Worst Things a Teacher can do

Any adult who is considering becoming a teacher should ask themselves “WHY?” Have you considered the challenges you will face teaching the youth of today? Are you doing it because you want to be a positive influence in a child’s life?

A great teacher is someone who inspires and understands each student. A great teacher leaves a positive impression on another person’s life. By either words or by example, the student will always remember a great teacher and emulate the positive influence that was made on them!

Having said that let us now venture into the dark side of the classroom; the classroom of my youth, where I learned to disrespect the authority of both teachers and administrators. Why you may ask? Well read the following examples and you may find yourself nodding in remembrance!

“The teacher’s pet” trap; one of two things will happen; the child who is perceived to be the chosen one is either teased and tormented by the other students and/or that child is able to power trip over their peers and learns an important life lesson about sucking up. You will also have the rest of your class feeling angry and rejected that you, the teacher, favor one child over the rest!

Some people find public speaking difficult. While it is a great thing to learn at school, let the students start on material that they are comfortable with! Have them begin in small groups standing before their peers telling jokes. Allow them time to get used to the idea, before grading on their own material and presentation skills.

My personal pet peeve is the good old “Pick on the student who obviously doesn’t know the answer, stand up among your peers so they will perceive how dumb thou is.” This will not encourage a student to work harder to learn the subject; it will just embarrass them and does damage to their self esteem, not to mention gives their peer group ammunition to use at recess. Consider instead using the students written answers to determine their individual grasp of a subject. Not knowing the correct answers could be a sign that the method in which you are teaching is not being understood!

Do not have kids at the blackboard who don’t want to be there. Let the ones who do go! Or better yet make sure the student has the correct answer worked out. It is not very nice being ridiculed by the whole class for making a very public mistake!

Acknowledge that some children are going to be great at some subjects; praise individually. There is always something you can say that is positive. E for effort should count for something! Again don’t center out one as being better than the rest! Children will notice who never gets praised.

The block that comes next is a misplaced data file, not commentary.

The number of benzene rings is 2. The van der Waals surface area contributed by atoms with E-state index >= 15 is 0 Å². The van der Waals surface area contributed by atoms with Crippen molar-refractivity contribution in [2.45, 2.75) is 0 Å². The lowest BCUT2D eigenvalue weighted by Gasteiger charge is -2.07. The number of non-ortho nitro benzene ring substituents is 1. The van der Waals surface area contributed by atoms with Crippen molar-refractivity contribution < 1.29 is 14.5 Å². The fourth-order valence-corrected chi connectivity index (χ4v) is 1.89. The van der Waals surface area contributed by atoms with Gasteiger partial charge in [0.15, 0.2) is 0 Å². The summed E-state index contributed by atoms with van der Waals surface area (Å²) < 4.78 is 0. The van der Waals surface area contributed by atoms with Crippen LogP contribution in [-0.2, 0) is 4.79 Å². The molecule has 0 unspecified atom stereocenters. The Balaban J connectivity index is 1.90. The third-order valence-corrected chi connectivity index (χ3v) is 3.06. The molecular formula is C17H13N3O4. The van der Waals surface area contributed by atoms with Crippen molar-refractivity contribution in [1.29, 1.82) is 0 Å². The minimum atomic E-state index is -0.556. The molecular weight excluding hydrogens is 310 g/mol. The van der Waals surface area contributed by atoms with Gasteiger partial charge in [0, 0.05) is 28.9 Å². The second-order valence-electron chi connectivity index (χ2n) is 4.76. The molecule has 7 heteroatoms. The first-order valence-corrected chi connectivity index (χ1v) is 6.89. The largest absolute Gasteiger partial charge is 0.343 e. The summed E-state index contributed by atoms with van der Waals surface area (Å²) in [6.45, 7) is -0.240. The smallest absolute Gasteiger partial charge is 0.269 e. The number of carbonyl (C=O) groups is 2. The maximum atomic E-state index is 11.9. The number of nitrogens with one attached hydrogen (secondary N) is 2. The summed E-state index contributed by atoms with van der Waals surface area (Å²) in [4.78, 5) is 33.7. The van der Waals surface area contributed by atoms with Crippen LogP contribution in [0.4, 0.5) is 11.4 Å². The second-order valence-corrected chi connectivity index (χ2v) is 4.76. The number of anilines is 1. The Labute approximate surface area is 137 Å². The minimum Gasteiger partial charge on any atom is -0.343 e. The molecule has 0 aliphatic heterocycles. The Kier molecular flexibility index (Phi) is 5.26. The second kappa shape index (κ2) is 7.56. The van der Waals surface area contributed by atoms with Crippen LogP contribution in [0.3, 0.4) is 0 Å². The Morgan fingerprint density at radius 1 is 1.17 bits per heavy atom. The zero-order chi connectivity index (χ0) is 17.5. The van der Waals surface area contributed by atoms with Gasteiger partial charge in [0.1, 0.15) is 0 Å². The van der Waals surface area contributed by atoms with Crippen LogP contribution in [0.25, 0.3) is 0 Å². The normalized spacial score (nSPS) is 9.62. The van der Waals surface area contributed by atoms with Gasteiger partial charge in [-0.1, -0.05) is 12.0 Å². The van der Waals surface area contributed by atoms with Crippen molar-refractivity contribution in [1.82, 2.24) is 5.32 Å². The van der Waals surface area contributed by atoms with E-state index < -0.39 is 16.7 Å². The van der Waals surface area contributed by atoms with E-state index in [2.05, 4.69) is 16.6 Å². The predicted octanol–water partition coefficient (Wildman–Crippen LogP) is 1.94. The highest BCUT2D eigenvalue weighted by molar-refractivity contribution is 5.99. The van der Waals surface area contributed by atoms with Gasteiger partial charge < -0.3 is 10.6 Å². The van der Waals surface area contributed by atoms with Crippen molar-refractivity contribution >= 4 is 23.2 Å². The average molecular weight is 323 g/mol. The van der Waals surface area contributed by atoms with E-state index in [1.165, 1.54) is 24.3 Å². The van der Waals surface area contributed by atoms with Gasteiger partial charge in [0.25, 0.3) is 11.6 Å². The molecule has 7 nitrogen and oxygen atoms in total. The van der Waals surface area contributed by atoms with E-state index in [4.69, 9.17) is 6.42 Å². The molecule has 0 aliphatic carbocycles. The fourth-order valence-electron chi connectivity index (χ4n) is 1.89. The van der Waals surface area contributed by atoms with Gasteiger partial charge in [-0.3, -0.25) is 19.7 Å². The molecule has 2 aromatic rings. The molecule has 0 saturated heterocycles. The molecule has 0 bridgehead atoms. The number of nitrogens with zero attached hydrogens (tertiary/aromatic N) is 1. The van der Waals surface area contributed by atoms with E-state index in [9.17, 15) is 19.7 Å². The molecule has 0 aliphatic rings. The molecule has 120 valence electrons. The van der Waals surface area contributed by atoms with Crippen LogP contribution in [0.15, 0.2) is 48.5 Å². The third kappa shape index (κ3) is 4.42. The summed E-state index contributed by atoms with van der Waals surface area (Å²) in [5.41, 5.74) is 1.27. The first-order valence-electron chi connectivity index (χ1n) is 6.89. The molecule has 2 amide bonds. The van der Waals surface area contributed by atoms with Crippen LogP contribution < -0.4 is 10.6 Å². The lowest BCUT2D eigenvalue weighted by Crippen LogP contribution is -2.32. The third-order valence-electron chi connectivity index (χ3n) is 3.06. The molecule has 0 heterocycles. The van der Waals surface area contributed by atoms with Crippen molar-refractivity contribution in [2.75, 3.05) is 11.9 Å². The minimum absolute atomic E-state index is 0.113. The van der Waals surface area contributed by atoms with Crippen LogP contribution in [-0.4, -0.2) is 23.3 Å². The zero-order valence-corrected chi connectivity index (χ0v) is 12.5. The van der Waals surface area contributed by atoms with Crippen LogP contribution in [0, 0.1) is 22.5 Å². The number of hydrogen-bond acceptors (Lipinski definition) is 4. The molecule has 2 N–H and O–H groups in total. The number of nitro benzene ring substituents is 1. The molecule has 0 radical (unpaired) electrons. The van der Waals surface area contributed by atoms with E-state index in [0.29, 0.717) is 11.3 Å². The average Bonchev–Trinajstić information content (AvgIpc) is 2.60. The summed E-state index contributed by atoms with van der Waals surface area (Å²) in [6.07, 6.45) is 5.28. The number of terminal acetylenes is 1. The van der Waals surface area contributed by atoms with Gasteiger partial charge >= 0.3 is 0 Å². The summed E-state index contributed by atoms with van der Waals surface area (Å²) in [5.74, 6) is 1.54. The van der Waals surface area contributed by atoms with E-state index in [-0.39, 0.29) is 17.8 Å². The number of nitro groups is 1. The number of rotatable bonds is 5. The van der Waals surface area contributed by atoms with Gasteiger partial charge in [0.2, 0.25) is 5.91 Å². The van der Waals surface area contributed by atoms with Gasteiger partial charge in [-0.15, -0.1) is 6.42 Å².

When it comes to class groupings for study groups, assign the students beforehand. If you allow them to choose amongst themselves the unpopular kids feel even more isolated. Some kids need to prove themselves based on their individual merit, not because of how nice their clothes are, or how attractive they seem to be on the outside.

Make “show and tell” something that all your students will be able to meet on a common ground. Don’t allow “show and tell” to turn into look at the great toys I have! Consider instead realistic things that cannot be purchased at a store, and that the majority of students have access to!

Some people find public speaking difficult naturally, while it is a great thing to learn at school, let the students start on material that they are comfortable with! Have them begin in small groups standing before their peers telling jokes. Allow them time to get used to the idea, before adding on their own material.

Not every student is going to come from a perfect home, the typical working dad and stay at home mom is a thing of the past. Many children today have issues to deal with that were unheard of 20 years ago. Get to know each student as an individual. If you need to speak to a child privately do not announce it to the whole class, be respectful of their need for privacy. Children can be very harsh and judgmental. While an adult would feel pain at a child’s sorry plight, their peers may not be quite as compassionate! Set up an in class mail box or morning hand out and encourage them to send you a note if they are having a problem; be understanding of their need to want to fit in with their peers!

When it is time to interview with the parents, be sure to balance the good areas and the need for improvement areas; include a positive comment for every negative. Explain how they can help and have concrete evidence to back up your concerns. Don’t say the same thing to every parent; put some effort into your interview and remember who you are speaking to, if you want cooperation from the parents don’t act like you are the supreme authority on what is best for the student!

Allow fun and humor into your classroom. It is possible to make learning fun for the children, but it means you have to go outside of the traditional box. Wouldn’t it be great if all the children in your class wanted to be in school every day because YOU made it fun!